Class-By-Class Information
Class Overview
—Introduction to Watershed Protection


Introduction to
Water Quality Monitoring


Conducting a Watershed Assessment

Restoring Anadromous Fisheries

Introduction to Land Protection

Developing and Managing Trails
on Protected Lands


Managing Protected Lands
Vernal Pools and Invasive Species


Field Assessment of the Wolf Hill Property
A "Who’s Who" of Watershed Management
Federal Agencies
Environmental Protection Agency»

Natural Resources Conservation Service»

National Oceanic and Atmospheric Administration»

US Army Corps of Engineers»
State Agencies
Department of Environmental Management»

Coastal Resources Management Council»

Narragansett Bay Commission»

Rhode Island Water Resources Board»
'
Rhode Island Economic Development Corporation»

Rhode Island Rivers Council»

Rhode Island Department of Transportation»

Rhode Island Department of Health»

University of Rhode Island»
Non-Government Agencies
Audubon Society of RI»

The Nature Conservancy»

Clean Water Action»

Rhode Island Public Interest Research Group»

Conservation Law Foundation»

Save The Bay»

Watershed Councils»
Site Map(Coming Soon!)
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Save The Bay

Save The Bay's mission is to ensure that the environmental quality of Narragansett Bay and its watershed is restored and protected from the harmful effects of human activity. Save The Bay seeks carefully planned use of the Bay and its watershed to allow the natural system to function normally and healthfully, both now and for the future.

Salt Marsh Restoration

Among factors that influence the health and future of Narragansett Bay is the condition of the watershed's remaining salt marshes. Save The Bay works with communities and community groups to protect and restore salt marshes. This critical habitat is constantly threatened by poor resource management and neglect.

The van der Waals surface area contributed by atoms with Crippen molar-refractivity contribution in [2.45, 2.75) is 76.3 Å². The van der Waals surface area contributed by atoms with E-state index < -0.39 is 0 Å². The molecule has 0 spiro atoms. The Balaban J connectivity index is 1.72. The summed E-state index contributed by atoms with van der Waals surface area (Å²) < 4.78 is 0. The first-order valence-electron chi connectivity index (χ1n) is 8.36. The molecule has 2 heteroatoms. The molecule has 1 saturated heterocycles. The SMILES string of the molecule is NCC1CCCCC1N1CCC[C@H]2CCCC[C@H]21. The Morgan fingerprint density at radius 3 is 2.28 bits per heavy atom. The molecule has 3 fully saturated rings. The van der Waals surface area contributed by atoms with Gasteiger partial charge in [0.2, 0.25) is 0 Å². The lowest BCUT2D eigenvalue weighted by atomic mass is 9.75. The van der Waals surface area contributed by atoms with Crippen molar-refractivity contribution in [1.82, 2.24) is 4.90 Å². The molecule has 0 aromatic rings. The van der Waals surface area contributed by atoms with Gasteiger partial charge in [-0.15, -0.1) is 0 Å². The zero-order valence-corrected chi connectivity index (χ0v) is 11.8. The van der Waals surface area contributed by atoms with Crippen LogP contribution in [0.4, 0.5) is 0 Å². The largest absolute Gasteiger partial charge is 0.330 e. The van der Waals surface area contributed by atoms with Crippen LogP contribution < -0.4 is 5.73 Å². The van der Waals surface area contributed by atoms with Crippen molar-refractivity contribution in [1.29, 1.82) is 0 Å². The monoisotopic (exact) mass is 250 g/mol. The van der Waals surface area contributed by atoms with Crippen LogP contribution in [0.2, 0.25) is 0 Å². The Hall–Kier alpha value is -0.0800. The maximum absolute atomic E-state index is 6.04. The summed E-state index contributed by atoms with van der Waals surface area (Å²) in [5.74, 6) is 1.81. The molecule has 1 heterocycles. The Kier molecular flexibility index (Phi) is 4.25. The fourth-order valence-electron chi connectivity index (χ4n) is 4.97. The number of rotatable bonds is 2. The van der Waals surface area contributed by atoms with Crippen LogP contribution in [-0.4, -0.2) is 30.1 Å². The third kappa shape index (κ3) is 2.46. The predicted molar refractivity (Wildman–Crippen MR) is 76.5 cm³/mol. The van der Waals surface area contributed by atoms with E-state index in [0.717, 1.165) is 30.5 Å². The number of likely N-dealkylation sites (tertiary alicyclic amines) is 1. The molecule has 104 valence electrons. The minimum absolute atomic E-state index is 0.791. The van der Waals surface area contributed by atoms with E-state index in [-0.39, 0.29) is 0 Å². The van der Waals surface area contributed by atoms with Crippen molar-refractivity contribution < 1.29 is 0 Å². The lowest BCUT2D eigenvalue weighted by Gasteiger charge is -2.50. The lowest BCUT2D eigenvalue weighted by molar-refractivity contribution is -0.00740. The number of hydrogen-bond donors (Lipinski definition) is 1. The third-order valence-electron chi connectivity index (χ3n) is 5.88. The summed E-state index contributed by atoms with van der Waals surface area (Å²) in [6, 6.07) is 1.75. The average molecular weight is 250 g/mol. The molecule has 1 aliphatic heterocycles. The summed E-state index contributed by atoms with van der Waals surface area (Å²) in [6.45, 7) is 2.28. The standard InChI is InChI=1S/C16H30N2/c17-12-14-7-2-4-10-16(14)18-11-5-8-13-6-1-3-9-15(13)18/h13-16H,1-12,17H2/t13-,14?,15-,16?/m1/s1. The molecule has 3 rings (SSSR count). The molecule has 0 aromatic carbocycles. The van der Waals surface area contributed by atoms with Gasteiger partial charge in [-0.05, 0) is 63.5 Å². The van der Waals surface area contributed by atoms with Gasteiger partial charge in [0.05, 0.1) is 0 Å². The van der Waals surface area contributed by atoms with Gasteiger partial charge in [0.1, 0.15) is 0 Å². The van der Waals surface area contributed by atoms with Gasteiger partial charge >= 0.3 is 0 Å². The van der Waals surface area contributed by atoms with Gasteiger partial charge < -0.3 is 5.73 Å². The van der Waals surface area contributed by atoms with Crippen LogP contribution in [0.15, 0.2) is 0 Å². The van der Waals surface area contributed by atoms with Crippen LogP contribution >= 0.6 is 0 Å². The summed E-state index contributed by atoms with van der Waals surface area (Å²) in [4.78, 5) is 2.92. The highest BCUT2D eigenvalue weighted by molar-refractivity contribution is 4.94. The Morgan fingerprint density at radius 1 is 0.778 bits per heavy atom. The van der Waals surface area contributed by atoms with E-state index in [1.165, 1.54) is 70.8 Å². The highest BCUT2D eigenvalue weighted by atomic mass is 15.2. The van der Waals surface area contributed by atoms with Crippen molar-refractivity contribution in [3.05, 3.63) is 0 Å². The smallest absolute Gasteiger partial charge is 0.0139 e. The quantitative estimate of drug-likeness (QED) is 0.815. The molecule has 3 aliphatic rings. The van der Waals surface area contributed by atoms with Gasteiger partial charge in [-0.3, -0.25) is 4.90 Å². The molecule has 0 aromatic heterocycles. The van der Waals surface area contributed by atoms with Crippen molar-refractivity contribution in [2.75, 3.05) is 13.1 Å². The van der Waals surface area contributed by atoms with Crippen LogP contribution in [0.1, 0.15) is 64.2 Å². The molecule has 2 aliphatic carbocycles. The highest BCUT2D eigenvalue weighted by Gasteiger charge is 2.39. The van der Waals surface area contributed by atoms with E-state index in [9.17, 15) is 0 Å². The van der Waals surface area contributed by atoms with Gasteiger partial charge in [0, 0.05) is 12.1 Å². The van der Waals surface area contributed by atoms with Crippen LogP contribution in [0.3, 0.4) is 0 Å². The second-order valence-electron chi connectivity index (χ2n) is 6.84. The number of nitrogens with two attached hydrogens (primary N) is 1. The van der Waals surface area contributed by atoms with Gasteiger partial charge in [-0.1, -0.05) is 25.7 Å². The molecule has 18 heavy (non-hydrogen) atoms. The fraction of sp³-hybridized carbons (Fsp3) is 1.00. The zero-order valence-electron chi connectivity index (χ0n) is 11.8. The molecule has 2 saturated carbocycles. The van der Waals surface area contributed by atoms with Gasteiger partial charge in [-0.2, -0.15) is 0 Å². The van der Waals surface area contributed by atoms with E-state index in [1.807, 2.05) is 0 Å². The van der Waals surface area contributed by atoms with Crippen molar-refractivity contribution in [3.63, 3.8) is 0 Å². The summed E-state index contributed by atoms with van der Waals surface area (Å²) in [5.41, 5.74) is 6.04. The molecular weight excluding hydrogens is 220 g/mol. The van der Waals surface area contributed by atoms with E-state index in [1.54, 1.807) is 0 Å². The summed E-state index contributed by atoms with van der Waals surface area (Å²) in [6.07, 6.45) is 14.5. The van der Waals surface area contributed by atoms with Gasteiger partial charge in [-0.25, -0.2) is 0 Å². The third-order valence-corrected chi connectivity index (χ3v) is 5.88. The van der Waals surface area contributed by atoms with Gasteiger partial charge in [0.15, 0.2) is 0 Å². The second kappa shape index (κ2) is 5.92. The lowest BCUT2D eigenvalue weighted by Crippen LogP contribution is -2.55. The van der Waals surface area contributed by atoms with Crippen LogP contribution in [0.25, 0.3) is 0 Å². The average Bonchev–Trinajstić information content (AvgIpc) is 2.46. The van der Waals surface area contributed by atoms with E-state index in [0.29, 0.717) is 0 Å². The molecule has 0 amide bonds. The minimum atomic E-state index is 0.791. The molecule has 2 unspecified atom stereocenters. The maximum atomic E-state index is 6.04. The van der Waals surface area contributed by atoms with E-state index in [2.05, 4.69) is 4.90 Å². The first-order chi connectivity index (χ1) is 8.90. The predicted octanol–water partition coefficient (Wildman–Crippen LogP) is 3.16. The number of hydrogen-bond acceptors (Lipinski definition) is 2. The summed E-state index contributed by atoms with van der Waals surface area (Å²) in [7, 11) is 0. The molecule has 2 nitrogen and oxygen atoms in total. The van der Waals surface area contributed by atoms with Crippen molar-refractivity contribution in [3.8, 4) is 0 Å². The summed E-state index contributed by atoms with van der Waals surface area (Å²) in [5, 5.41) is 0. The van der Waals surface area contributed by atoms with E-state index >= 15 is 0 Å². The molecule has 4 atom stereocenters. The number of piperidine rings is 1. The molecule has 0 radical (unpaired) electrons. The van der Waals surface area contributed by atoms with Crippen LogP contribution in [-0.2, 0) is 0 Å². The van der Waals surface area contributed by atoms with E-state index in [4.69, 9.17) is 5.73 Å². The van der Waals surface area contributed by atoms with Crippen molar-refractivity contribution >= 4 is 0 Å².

The salt marshes we see today began forming in coves and protected harbors approximately 3,500 years ago. The extent of salt marsh destruction is difficult to determine, but consider that much of downtown Providence and Quonset Point are built on filled coastal wetlands.

In a single decade (1955-1964), property developers filled 10% of Rhode Island's coastal wetlands larger than 40 acres in size. Based on 1996 aerial photographs, there are 3,738.8 acres of salt marsh remaining in the Bay -- estimated at only 50% of the coastal wetlands that existed at the time of European colonization. Consequently, Save The Bay works to protect, restore and preserve these essential coastal resources.

Fish Run Restoration

Our fish runs are severely threatened, but enormous opportunities exist to restore viable self-sustaining fish runs. Many of the dams and water impoundments that exist on Narragansett Bay tributaries no longer serve the useful purposes for which they were originally intended. Some of these ancient structures are in severe states of decay and disrepair, and threaten public safety.

In Narragansett Bay's watershed, there are at least 41 streams and rivers that have potential for fish run restoration in both RI and MA. There are 18 existing fish runs in the Narragansett Bay watershed but most of these existing runs are in need of further restoration.

Historically, at least 45 runs existed in the Narragansett Bay watershed. Among these are four of the most significant freshwater tributaries of Narragansett Bay - the Taunton, Blackstone, Pawtuxet and Ten Mile rivers.

There are many important steps we must take to restore our fish runs. Not only can we remove unnecessary dams and build effective fishways, we can also restore stream habitats like forested riverbank wetlands and improve water quality by reducing pollution discharges to make these rivers and streams once again productive fish runs.

Save The Bay